Do you have a person/athlete who is an inspiration to you?
J. E. - The one and only Dario Cologna. He is professional in every fiber of his body and super friendly in a natural way, too. It’s interesting to follow how he improves his shape every season. He might be far behind in the first competitions but he fights for the win in the big races. And when he wins, he does it like a champion.
What does it mean to be part of the Swiss Orienteering team?
J. E. - Even though we aren't the world’s best national team, it means a lot to me. I can learn from the second best ones and we have a really good atmosphere within the team. On the other hand, the name stands for good results and, together with my team mates, I'll work hardly so that it stays like this in the future.
Searching on the web, we can see that you have a personal page - http://www.jonasegger.ch/ -where you share your thoughts. Can you present your “work”? How important can a webpage be?
J. E. - I don’t see my webpage as a platform where everyone can read my deep or important thoughts. It’s more for people who are curious about what an orienteering athlete is doing and how I train and compete during the year. But, who knows, maybe it will change when orienteering becomes the number one sport and everybody knows what I’m doing.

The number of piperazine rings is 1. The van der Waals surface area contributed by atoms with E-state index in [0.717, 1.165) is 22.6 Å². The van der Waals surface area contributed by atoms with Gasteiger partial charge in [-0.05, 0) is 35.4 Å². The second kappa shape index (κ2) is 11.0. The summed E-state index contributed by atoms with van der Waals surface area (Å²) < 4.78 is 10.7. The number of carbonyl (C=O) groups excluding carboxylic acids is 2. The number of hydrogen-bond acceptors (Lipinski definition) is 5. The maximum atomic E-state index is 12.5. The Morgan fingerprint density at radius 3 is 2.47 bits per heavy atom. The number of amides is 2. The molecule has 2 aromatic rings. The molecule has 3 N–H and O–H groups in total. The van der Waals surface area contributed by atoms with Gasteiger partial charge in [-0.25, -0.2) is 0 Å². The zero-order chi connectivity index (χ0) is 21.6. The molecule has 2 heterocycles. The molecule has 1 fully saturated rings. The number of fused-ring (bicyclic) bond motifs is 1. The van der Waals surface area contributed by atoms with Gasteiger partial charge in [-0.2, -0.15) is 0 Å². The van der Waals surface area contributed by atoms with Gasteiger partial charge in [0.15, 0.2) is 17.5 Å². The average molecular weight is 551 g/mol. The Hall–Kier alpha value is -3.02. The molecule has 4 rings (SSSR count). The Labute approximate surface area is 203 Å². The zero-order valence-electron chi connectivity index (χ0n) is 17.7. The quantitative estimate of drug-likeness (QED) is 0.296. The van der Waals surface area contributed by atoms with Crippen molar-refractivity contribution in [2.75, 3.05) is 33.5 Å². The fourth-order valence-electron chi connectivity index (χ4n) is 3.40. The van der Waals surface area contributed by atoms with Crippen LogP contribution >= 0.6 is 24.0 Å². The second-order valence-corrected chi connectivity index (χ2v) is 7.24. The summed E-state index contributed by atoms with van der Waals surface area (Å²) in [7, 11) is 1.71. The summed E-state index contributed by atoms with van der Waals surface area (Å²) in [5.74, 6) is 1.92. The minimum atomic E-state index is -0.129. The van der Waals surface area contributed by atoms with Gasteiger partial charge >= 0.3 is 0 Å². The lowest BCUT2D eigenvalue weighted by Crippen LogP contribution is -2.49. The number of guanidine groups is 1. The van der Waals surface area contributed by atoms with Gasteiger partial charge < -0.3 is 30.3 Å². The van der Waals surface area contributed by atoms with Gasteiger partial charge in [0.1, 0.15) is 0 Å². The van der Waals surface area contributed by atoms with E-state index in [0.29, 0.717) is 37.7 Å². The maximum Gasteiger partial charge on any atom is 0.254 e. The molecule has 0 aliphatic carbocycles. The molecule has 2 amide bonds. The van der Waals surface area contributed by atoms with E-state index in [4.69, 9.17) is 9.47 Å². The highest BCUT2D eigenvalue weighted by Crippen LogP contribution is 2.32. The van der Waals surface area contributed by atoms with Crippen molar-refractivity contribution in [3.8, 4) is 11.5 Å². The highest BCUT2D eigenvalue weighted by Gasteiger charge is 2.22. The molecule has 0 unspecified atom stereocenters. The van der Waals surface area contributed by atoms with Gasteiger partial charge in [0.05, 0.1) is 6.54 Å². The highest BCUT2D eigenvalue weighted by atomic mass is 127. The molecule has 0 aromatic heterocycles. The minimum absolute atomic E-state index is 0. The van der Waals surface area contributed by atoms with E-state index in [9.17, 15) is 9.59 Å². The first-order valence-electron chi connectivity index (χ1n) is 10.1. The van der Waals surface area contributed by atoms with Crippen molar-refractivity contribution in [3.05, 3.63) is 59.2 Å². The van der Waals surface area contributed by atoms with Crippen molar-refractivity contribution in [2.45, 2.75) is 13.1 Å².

I think a personal page can be important for companies or associations who support you. With a webpage, the appearance of an athlete is more professional and they can see what's happening with the support they give. Of course the blog has to be updated, otherwise it gives a bad impression. Everyone should do what they feel comfortable doing. In general, I think orienteering has good opportunities to grow through live streaming and the media, which bring the action to the people. Orienteering will never be a stadium-sport.
“It's in the winter that you win the upcoming Summer medals”, Thierry Gueorgiou says. How is your Winter season going?
J. E. - My winter season started late due to CISM in mid-November. I had a good first part but, at the end of the year, an inflammation in my knee made my life difficult. It got better in January and I could do nice training sessions, for example, in a camp in Gran Canaria. And, right now, I have some small problems with my calf. But, I mean, if you feel nothing you are most probably dead, which means that I’m still positive for the upcoming summer.
Would you like to share your goals for the season?
J. E. - Since we got some extra slots for the WOC, I won't give up on filling one of them. But it won’t be a disaster if I watch the WOC from home. For me, it's more important to have a regular start at the World Cup stages and get the experience from it.
Is there anything you'd like to say?
J. E. - Besides the mentioned individual goals, a new project with “ol norska – raskt tog team” started this winter. We, as a Swiss club, will run Jukola together, trying to get the title for the best ranked non-Scandinavian team, which is from IGTISA and our local opponent, OLV Baselland, so far, with a 21st place each, if I’m right. Our idea behind this project is, instead of each athlete running for ‘his’ Scandinavian club, being able to compete with daily training partners together. Jukola is a team-relay and, in my opinion, what makes the team is the practise and the long time before the competition.